If you had asked me eight years ago if I knew what pancreatic cancer was or that November was Pancreatic Cancer Awareness month, I would have said “no.” However, that all changed when in August 2016, my world was shattered – my mom was diagnosed with Stage 4 pancreatic cancer.

What started as an appendicitis attack, or so we thought, turned into a lengthy hospital visit that ended with a diagnosis no one wanted or expected. I can remember so clearly through tears my mom telling me to promise her I wouldn’t google it. Why? Because googling it would have revealed the following descriptions: “Pancreatic cancer the silent killer that goes unnoticed until it’s too late,” “#4 deadliest cancer” or, even worse, “Stage 4 has a five-year survival rate of 1%. The average patient diagnosed with late-stage pancreatic cancer will live for about 1 year after diagnosis.”

To give you background on myself at this time – I was 21 years old and had just got an internship at a company in Scottsdale called JDA Software (now Blue Yonder!). I was president of a 200+ member sorority, entering my senior year of college and my mom (Barb) was “my person.” Barb King was amazing – she was the hostess with the mostest, a compassionate business executive, a devoted mother, a loving wife, a generous friend, and loved all people hard. She had a special spot in her heart for James Taylor and lived her life by his lyric, “Shower the people you love with love.” If you have already caught on to my choice of word tense above, then you know how this story ends – my mom passed away July 14, 2017, at 52-years-old and roughly 11 months since diagnosis. Unfortunately, because of the devastating reality of the disease, it is hard to make a blog post about pancreatic cancer that is not also a sad story.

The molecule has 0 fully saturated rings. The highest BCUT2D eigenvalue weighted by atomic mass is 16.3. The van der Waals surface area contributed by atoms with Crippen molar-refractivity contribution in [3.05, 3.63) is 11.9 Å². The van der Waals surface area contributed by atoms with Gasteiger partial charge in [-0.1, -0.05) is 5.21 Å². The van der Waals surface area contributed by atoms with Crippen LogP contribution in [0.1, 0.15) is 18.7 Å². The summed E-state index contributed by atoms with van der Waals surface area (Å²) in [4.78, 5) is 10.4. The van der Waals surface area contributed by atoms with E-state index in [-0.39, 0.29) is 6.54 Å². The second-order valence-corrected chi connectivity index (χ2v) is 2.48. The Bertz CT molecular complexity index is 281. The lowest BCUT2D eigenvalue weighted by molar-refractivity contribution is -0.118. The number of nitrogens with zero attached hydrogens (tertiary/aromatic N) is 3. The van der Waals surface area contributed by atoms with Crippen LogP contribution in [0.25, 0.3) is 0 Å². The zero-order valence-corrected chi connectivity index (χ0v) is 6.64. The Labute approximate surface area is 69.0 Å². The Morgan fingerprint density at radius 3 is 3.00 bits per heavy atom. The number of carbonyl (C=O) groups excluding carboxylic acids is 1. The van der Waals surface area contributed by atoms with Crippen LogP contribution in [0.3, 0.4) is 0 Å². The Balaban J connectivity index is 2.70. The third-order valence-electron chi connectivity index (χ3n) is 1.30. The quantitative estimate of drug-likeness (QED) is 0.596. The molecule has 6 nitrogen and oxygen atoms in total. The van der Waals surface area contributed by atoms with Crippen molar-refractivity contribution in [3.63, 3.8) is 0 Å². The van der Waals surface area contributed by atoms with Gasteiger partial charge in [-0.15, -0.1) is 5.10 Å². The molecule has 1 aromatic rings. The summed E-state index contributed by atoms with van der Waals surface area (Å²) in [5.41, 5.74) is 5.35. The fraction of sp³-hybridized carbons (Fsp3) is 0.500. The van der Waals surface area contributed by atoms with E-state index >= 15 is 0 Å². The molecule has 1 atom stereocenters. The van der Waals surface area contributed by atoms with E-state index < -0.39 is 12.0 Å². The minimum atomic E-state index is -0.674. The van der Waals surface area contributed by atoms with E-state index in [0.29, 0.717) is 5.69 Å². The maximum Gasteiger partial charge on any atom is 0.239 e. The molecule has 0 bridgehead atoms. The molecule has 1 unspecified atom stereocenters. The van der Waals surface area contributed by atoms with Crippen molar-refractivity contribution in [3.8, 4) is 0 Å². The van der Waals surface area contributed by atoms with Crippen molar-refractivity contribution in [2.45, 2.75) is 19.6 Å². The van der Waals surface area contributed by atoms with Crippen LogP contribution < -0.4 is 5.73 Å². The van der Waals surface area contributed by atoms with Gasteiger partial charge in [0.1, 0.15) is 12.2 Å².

A positive in my mom’s journey was that she got into an aggressive clinical trial through the Translational Genomics Research Institute (TGen), that happened to be based 10 minutes down the road from our house in Scottsdale (talk about a miracle!). TGen is a nonprofit organization dedicated to conducting groundbreaking research with life-changing results and is part of the City of Hope, a large cancer research and treatment organization.

When meeting with doctors, we were told my mom only had three months to live, but through the clinical trial team my mom’s life was extended far longer than we were told. That was valuable time we will forever be grateful for.

Since 1990, only four of 44 clinical trials for advanced pancreatic cancer have extended patient’s lives. TGen led three of those, setting the standard of care again for this far too often silent killer. In that time, we have seen one-year survival rate jump from 2% to 66%, and two-year survival leap from 0% to 14%. Pancreatic cancer is often diagnosed in its late stages, leading to limited treatment options and lower survival rates. In my mom’s case doctors had told us they suspected the cancer was growing in her body for several years (even up to a decade) before it started showing symptoms.

By raising awareness, we can encourage early detection and potentially save lives. Some common risk factors for pancreatic cancer include family history, smoking, and certain genetic mutations. Understanding these risk factors and recognizing potential symptoms, such as jaundice, unexplained weight loss, or abdominal pain, can lead to earlier diagnosis and improved outcomes. One way to make a difference in the fight against pancreatic cancer is to support research and fundraising efforts across the world.

This next year is a big one for me – I am getting married. While I know my mom is so much a part of me, big life events are still hard. Her absence is felt, and she is always missed but like anything life is about working with the cards you are dealt. So, we move forward choosing to be joyful in her honor, and we will save her a seat at the end of the aisle.

My mom’s memory lives on as a testament to the strength and resilience of those who have faced pancreatic cancer. By sharing her story and raising awareness about this devastating disease, I hope to honor her legacy and strive to make a positive impact in the fight against pancreatic cancer. Let’s continue to support research, advocate for early detection, and provide hope to those affected by this challenging diagnosis. Together, we can make a difference by working towards a future with improved outcomes for pancreatic cancer patients.

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